He will join the lobbying and law firm Akin Gump as a partner on April 1, and no that’s not an April Fool’s joke, the firm’s spokesman confirmed.

Fintech industry pursues clarity on ‘token’ regulation
Advocates are finding a sympathetic ear in Congress

Rep. Warren Davidson, R-Ohio, is planning to reintroduce with Rep. Darren Soto, D-Fla., legislation that would further define the term “digital token.” (Bill Clark/CQ Roll Call file photo)

Financial technology advocates are seeking an answer from regulators on when things like digital tokens should be deemed to be securities, and they’re gaining a sympathetic ear in Congress.

Further clarity from regulators would encourage more U.S. growth in digital assets, the advocates say.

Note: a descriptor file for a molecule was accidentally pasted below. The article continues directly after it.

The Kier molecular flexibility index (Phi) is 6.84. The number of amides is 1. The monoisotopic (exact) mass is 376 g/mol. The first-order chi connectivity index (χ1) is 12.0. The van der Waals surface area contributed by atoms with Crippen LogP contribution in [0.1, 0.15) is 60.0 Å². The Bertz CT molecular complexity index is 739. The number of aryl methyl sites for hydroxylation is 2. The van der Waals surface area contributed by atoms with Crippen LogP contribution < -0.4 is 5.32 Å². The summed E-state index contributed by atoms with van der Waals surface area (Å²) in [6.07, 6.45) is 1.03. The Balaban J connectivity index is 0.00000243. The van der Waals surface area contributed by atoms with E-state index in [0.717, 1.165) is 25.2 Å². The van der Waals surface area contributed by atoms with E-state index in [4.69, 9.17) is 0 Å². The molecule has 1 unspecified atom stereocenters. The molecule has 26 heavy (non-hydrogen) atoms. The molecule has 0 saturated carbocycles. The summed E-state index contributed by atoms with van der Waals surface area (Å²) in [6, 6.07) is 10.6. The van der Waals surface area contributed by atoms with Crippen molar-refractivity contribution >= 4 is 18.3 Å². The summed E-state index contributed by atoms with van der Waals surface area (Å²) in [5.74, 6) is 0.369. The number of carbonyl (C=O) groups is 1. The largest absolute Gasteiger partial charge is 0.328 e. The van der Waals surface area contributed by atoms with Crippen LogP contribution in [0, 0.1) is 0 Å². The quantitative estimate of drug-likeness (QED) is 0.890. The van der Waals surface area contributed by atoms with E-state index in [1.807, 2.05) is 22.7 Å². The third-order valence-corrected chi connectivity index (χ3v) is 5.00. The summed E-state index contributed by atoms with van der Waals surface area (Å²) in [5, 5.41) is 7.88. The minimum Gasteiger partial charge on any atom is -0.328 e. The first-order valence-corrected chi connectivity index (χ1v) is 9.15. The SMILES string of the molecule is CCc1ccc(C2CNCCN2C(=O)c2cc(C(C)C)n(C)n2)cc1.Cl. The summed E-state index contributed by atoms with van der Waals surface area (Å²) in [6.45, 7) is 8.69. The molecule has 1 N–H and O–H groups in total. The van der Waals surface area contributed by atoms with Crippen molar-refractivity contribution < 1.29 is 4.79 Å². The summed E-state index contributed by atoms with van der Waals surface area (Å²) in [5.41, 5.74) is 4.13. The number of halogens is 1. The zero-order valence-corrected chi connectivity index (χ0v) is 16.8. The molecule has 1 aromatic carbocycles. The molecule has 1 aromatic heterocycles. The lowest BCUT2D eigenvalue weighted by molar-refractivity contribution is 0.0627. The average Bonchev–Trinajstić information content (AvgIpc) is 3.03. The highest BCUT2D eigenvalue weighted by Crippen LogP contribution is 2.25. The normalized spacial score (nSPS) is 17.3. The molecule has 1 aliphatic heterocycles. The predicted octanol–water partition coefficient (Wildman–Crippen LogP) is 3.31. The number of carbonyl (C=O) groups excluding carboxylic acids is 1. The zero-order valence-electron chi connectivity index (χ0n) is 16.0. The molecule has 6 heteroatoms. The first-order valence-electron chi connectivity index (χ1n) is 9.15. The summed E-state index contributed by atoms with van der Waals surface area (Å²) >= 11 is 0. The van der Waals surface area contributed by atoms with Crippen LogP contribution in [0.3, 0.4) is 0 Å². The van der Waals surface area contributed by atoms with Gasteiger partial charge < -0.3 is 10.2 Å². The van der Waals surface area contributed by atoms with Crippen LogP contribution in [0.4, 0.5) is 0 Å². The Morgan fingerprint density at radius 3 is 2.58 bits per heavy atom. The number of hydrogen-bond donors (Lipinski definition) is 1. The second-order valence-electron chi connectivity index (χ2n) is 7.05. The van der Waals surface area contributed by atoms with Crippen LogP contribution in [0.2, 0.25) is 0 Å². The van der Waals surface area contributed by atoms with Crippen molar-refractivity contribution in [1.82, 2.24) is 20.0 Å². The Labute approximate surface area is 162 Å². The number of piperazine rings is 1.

The week on Capitol Hill in 10 Photos
The week of March 4-8 as captured by Roll Call’s photographers

A beam of sunlight illuminates the Portrait Monument, depicting suffragists Elizabeth Cady Stanton, Susan B. Anthony and Lucretia Mott, as tourists crowd the Capitol Rotunda on Monday. (Bill Clark/CQ Roll Call)

The week is coming to a close on the Hill after the passage of HR1, a voting and ethics package, in the House. Don’t miss this preview of the legislative priorities that are next on House Democrats’ agendas, by reporter Lindsey McPherson. 

Also this week, Michael Cohen was once again on the Capitol campus, and the marijuana legalization push continued.

Justices break the ice, err glass, at budget hearing
Alito and Kagan make their debut before House Appropriations subcommittee

Justices Samuel A. Alito Jr. and Elena Kagan testify about the Supreme Court’s fiscal 2020 budget at a hearing Thursday before the House Appropriations Financial Services and General Government Subcommittee. (Chip Somodevilla/Getty Images)